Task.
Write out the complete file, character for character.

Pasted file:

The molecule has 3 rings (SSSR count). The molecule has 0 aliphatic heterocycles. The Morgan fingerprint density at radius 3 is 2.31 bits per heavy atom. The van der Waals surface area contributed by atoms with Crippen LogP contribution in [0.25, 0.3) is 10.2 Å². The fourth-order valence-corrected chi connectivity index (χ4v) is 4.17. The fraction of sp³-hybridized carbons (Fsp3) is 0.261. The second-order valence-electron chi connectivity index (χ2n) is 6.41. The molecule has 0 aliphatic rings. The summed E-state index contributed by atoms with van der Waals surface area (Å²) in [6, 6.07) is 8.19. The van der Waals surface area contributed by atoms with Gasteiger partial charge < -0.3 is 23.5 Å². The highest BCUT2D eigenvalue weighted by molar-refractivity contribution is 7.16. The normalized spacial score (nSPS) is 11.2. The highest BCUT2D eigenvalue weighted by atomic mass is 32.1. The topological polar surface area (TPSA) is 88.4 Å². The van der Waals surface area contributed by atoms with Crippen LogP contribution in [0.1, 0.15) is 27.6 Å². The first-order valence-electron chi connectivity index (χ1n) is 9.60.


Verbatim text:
The molecule has 3 rings (SSSR count). The molecule has 0 aliphatic heterocycles. The Morgan fingerprint density at radius 3 is 2.31 bits per heavy atom. The van der Waals surface area contributed by atoms with Crippen LogP contribution in [0.25, 0.3) is 10.2 Å². The fourth-order valence-corrected chi connectivity index (χ4v) is 4.17. The fraction of sp³-hybridized carbons (Fsp3) is 0.261. The second-order valence-electron chi connectivity index (χ2n) is 6.41. The molecule has 0 aliphatic rings. The summed E-state index contributed by atoms with van der Waals surface area (Å²) in [6, 6.07) is 8.19. The van der Waals surface area contributed by atoms with Gasteiger partial charge < -0.3 is 23.5 Å². The highest BCUT2D eigenvalue weighted by molar-refractivity contribution is 7.16. The normalized spacial score (nSPS) is 11.2. The highest BCUT2D eigenvalue weighted by atomic mass is 32.1. The topological polar surface area (TPSA) is 88.4 Å². The van der Waals surface area contributed by atoms with Crippen LogP contribution in [0.1, 0.15) is 27.6 Å². The first-order valence-electron chi connectivity index (χ1n) is 9.60.